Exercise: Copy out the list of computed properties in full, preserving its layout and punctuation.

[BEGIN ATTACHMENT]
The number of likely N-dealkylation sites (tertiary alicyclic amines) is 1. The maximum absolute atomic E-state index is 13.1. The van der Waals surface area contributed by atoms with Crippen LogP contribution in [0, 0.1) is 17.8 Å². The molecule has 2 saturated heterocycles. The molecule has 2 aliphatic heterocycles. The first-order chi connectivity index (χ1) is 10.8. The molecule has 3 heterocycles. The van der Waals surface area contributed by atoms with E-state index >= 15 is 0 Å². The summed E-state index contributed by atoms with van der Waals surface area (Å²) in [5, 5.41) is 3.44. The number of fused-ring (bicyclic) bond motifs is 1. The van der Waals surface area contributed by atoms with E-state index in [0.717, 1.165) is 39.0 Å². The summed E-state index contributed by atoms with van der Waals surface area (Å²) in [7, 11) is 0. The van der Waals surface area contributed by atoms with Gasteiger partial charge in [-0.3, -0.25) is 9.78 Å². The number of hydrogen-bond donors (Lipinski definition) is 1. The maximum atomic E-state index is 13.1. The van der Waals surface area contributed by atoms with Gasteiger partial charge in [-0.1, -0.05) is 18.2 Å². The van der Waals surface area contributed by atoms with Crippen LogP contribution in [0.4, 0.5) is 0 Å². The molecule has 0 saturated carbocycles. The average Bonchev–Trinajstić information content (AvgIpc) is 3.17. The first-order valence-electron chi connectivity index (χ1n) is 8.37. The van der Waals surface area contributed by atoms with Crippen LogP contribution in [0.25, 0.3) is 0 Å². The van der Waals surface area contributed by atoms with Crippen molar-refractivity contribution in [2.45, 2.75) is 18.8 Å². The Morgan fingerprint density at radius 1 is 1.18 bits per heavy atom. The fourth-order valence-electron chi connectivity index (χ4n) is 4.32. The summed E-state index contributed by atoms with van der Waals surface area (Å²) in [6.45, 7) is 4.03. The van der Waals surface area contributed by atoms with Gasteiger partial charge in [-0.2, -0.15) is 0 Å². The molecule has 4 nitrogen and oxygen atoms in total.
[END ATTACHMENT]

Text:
The number of likely N-dealkylation sites (tertiary alicyclic amines) is 1. The maximum absolute atomic E-state index is 13.1. The van der Waals surface area contributed by atoms with Crippen LogP contribution in [0, 0.1) is 17.8 Å². The molecule has 2 saturated heterocycles. The molecule has 2 aliphatic heterocycles. The first-order chi connectivity index (χ1) is 10.8. The molecule has 3 heterocycles. The van der Waals surface area contributed by atoms with E-state index >= 15 is 0 Å². The summed E-state index contributed by atoms with van der Waals surface area (Å²) in [5, 5.41) is 3.44. The number of fused-ring (bicyclic) bond motifs is 1. The van der Waals surface area contributed by atoms with E-state index in [0.717, 1.165) is 39.0 Å². The summed E-state index contributed by atoms with van der Waals surface area (Å²) in [7, 11) is 0. The van der Waals surface area contributed by atoms with Gasteiger partial charge in [-0.3, -0.25) is 9.78 Å². The number of hydrogen-bond donors (Lipinski definition) is 1. The maximum atomic E-state index is 13.1. The van der Waals surface area contributed by atoms with Gasteiger partial charge in [-0.1, -0.05) is 18.2 Å². The van der Waals surface area contributed by atoms with Crippen LogP contribution in [0.4, 0.5) is 0 Å². The molecule has 0 saturated carbocycles. The average Bonchev–Trinajstić information content (AvgIpc) is 3.17. The first-order valence-electron chi connectivity index (χ1n) is 8.37. The van der Waals surface area contributed by atoms with Crippen LogP contribution in [0.25, 0.3) is 0 Å². The van der Waals surface area contributed by atoms with Crippen molar-refractivity contribution in [2.45, 2.75) is 18.8 Å². The Morgan fingerprint density at radius 1 is 1.18 bits per heavy atom. The fourth-order valence-electron chi connectivity index (χ4n) is 4.32. The summed E-state index contributed by atoms with van der Waals surface area (Å²) in [6.45, 7) is 4.03. The van der Waals surface area contributed by atoms with Gasteiger partial charge in [-0.2, -0.15) is 0 Å². The molecule has 4 nitrogen and oxygen atoms in total.